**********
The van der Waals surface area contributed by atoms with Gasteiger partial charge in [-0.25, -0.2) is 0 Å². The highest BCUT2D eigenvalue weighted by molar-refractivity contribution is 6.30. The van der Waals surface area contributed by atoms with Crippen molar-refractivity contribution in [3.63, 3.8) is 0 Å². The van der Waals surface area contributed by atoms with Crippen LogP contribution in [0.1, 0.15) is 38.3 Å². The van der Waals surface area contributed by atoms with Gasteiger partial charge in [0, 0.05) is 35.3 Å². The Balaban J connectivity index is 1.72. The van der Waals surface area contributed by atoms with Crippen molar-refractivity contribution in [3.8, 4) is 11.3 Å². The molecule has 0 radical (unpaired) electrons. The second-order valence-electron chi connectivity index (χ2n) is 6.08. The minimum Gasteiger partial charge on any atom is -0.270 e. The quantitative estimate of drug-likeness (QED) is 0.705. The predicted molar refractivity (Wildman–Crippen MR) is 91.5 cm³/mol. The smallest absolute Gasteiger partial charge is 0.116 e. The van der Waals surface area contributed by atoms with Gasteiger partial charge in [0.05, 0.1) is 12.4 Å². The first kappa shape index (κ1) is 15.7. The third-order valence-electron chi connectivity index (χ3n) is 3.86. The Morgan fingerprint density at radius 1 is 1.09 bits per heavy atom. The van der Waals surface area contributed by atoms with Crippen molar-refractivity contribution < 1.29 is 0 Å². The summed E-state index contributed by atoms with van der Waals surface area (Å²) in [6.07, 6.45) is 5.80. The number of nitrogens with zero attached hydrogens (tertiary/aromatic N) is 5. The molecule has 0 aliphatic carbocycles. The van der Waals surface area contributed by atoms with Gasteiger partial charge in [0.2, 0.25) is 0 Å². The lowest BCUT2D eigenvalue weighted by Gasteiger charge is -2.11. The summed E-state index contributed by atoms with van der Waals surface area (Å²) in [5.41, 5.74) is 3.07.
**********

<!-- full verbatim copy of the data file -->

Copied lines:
The van der Waals surface area contributed by atoms with Gasteiger partial charge in [-0.25, -0.2) is 0 Å². The highest BCUT2D eigenvalue weighted by molar-refractivity contribution is 6.30. The van der Waals surface area contributed by atoms with Crippen molar-refractivity contribution in [3.63, 3.8) is 0 Å². The van der Waals surface area contributed by atoms with Crippen LogP contribution in [0.1, 0.15) is 38.3 Å². The van der Waals surface area contributed by atoms with Gasteiger partial charge in [0, 0.05) is 35.3 Å². The Balaban J connectivity index is 1.72. The van der Waals surface area contributed by atoms with Crippen molar-refractivity contribution in [3.8, 4) is 11.3 Å². The molecule has 0 radical (unpaired) electrons. The second-order valence-electron chi connectivity index (χ2n) is 6.08. The minimum Gasteiger partial charge on any atom is -0.270 e. The quantitative estimate of drug-likeness (QED) is 0.705. The predicted molar refractivity (Wildman–Crippen MR) is 91.5 cm³/mol. The smallest absolute Gasteiger partial charge is 0.116 e. The van der Waals surface area contributed by atoms with Gasteiger partial charge in [0.05, 0.1) is 12.4 Å². The first kappa shape index (κ1) is 15.7. The third-order valence-electron chi connectivity index (χ3n) is 3.86. The Morgan fingerprint density at radius 1 is 1.09 bits per heavy atom. The van der Waals surface area contributed by atoms with Crippen molar-refractivity contribution < 1.29 is 0 Å². The summed E-state index contributed by atoms with van der Waals surface area (Å²) in [6.07, 6.45) is 5.80. The number of nitrogens with zero attached hydrogens (tertiary/aromatic N) is 5. The molecule has 0 aliphatic carbocycles. The van der Waals surface area contributed by atoms with Gasteiger partial charge in [0.2, 0.25) is 0 Å². The lowest BCUT2D eigenvalue weighted by Gasteiger charge is -2.11. The summed E-state index contributed by atoms with van der Waals surface area (Å²) in [5.41, 5.74) is 3.07.